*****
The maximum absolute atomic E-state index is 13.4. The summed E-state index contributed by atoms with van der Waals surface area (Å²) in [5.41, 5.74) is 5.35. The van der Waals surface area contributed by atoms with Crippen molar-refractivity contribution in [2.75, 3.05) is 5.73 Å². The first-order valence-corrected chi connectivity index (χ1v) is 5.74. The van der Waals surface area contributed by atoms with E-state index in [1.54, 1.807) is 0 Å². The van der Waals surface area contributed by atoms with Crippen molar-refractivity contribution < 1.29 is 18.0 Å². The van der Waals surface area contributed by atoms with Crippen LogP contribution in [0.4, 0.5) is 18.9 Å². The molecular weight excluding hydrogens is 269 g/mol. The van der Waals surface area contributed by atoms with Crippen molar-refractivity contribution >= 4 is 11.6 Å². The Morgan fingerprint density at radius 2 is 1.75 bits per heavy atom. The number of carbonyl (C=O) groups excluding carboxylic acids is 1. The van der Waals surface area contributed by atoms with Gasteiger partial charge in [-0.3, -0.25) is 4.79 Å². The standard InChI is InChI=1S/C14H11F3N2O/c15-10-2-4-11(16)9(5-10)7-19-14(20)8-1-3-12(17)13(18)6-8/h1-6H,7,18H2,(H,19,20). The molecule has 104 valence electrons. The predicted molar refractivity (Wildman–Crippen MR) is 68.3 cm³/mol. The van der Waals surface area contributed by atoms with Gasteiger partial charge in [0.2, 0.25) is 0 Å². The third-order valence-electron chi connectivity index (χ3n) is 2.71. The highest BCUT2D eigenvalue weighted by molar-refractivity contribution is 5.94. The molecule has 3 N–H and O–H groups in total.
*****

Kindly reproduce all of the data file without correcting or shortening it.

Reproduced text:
The maximum absolute atomic E-state index is 13.4. The summed E-state index contributed by atoms with van der Waals surface area (Å²) in [5.41, 5.74) is 5.35. The van der Waals surface area contributed by atoms with Crippen molar-refractivity contribution in [2.75, 3.05) is 5.73 Å². The first-order valence-corrected chi connectivity index (χ1v) is 5.74. The van der Waals surface area contributed by atoms with E-state index in [1.54, 1.807) is 0 Å². The van der Waals surface area contributed by atoms with Crippen molar-refractivity contribution < 1.29 is 18.0 Å². The van der Waals surface area contributed by atoms with Crippen LogP contribution in [0.4, 0.5) is 18.9 Å². The molecular weight excluding hydrogens is 269 g/mol. The van der Waals surface area contributed by atoms with Crippen molar-refractivity contribution >= 4 is 11.6 Å². The Morgan fingerprint density at radius 2 is 1.75 bits per heavy atom. The number of carbonyl (C=O) groups excluding carboxylic acids is 1. The van der Waals surface area contributed by atoms with Gasteiger partial charge in [-0.3, -0.25) is 4.79 Å². The standard InChI is InChI=1S/C14H11F3N2O/c15-10-2-4-11(16)9(5-10)7-19-14(20)8-1-3-12(17)13(18)6-8/h1-6H,7,18H2,(H,19,20). The molecule has 104 valence electrons. The predicted molar refractivity (Wildman–Crippen MR) is 68.3 cm³/mol. The van der Waals surface area contributed by atoms with Gasteiger partial charge in [0.2, 0.25) is 0 Å². The third-order valence-electron chi connectivity index (χ3n) is 2.71. The highest BCUT2D eigenvalue weighted by molar-refractivity contribution is 5.94. The molecule has 3 N–H and O–H groups in total.